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SR, Inertial frames, Movement, Testing

  1. Dec 3, 2011 #1
    I wanted to understand something about Inertial frames especially as they are talked about in SR.

    It appears that the laws of physics should hold the same in them.

    Now I understand that inertial frames only involve things moving relative to each other and moving in constant speed so you can never really discern which one is moving.

    Is this a simple test to verify this? If you drop a ball down straight it will hit directly below it, so this should happen in another inertial frame of reference. Both FOR would not be accelerating.

    Another way of thinking here is there is a person stationary on the ground and a car moving at a constant 50mph relative to him. He Throws a baseball in his car at 5 mph. Now he should read that the ball is going 5mph but the guy on the ground should read 55mph. Correct?

    Now how do you test this same principle for light in inertial frames? How do you test the for the person on the ground and the guy in the car measure the same speed for light?
     
    Last edited: Dec 3, 2011
  2. jcsd
  3. Dec 3, 2011 #2
    The classic experiments are the Michaelson-Morley and Fizeau. I can't think of any simple home experiment.
     
  4. Dec 3, 2011 #3

    atyy

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    Things in an inertial frame can be accelerating. What cannot be accelerating is one inertial frame relative to another inertial frame. As PatrickPowers says, a classic test that the speed of light is the same in all inertial frames was the Michelson-Morley experiment. There have been many other tests since then.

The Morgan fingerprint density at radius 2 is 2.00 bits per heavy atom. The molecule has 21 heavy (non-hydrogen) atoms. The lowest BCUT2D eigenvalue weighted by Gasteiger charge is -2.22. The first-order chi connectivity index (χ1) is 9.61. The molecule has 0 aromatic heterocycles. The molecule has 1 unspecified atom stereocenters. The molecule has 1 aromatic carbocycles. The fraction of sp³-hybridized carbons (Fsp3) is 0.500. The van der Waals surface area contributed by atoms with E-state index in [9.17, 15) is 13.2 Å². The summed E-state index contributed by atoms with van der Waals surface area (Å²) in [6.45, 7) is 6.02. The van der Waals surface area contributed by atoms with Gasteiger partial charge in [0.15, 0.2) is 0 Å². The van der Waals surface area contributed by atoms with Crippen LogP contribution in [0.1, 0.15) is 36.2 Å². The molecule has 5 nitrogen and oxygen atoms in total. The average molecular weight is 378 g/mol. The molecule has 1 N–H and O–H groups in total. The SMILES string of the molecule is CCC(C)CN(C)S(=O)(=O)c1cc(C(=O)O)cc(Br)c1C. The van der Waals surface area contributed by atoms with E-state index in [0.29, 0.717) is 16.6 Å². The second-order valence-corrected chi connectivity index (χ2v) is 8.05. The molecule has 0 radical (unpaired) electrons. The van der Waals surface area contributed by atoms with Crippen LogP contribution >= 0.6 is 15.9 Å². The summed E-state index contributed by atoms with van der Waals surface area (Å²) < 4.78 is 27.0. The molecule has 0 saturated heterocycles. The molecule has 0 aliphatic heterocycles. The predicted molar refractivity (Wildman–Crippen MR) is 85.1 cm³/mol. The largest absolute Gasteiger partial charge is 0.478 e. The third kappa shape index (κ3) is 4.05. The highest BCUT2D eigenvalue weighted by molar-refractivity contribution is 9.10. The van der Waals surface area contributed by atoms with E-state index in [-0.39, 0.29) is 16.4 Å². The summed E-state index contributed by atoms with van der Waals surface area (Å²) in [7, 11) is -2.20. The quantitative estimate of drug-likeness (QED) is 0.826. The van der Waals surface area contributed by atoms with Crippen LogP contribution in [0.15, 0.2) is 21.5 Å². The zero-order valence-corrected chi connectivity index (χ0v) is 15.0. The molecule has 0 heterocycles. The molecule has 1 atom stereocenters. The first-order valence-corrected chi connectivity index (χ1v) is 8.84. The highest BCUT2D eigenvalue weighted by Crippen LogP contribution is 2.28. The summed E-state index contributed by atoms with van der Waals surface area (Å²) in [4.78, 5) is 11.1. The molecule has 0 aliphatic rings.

5. Dec 4, 2011 #4
    What if they were both accelerating at the same speed? Would the same laws apply for both of them?
     
  6. Dec 4, 2011 #5

    atyy

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    What are they accelerating relative to?
     
  7. Dec 4, 2011 #6
    Could I say each other?
     
  8. Dec 4, 2011 #7

    atyy

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    Any frame accelerating relative to an inertial frame will definitely not be an inertial frame, so if one of them is an inertial frame, the other cannot be, and the laws of physics will not take "standard form" in the accelerated frame.

    I don't find it helpful to think of the primary definition of an inertial frame as "nonaccelerating", since I'd have to say "nonaccelerating relative to an inertial" frame which is consistent, but circular. I define an inertial frame as one in which the laws of physics take "standard form".
     
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